After decades of protests and pressure on the US federal government, the Leech Lake Band of Ojibwe will be returned land wrongfully taken from them since the 1940’s.
In 1948, the Federal Bureau of Indian Affairs had an incorrect interpretation of an Interior Department order. The order stated it had the power to sell tribal lands without consent of the rightful landowners majority say.
“The land transfers were acts of outright theft,” says Leroy Staples Fairbanks III, a representative for Leech Lake’s District 3. “They mailed out letters to people. If they didn’t get a response, they took them as a ‘Yes.'”
The sales of the land ended in 1959 with more than 1800 acres of land were taken by the Interior Department.
With the returned land in their hands, known as the Leech Lake Reservation Restoration Act, the Band has begun surveying the area in detail, and 11,760 acres are expected to be restored to the community in months to come.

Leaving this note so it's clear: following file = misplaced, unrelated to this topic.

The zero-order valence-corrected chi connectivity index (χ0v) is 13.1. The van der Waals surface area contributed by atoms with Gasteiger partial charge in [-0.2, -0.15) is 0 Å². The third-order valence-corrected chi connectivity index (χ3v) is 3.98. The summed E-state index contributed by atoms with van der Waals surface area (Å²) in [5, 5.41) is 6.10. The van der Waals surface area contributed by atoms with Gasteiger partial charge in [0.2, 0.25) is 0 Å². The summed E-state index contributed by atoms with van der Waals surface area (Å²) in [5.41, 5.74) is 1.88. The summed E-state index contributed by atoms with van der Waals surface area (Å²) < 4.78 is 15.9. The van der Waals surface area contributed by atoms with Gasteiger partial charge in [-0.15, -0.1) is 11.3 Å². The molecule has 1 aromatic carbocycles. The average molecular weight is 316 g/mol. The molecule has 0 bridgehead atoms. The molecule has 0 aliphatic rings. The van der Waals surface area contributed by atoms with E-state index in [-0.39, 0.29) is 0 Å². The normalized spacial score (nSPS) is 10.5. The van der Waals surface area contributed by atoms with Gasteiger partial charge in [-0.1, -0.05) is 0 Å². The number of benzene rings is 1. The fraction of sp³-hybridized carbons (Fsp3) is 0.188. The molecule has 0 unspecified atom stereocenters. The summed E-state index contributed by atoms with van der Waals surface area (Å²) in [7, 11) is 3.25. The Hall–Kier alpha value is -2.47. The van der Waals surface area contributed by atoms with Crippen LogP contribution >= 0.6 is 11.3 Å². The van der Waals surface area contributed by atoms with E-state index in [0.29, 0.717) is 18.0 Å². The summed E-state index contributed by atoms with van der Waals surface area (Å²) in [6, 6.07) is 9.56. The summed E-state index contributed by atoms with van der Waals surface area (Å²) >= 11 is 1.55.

Historically, tribal communities and county governments in Minnesota have had very difficult relationships, but with agreements such as this has Fairbanks calling it “a humongous turning point for our relationship with the county”.
The tribe shares more than 2,000 miles of boundary with the Chippewa National Forest and nearly 40% of the forest lies within Leech Lake tribal lands.
The partial restoration of the reservation will bring more than improved relationships but also improve the lives of citizens of Leech Lake. Upon surveying the area, Ben Benoit, the tribe’s environmental director, found areas where new housing for families can be established.
“People want to live by where they work, by where there kids go to school, by the store,” Benoit says, “We’ve already started planning for the future.”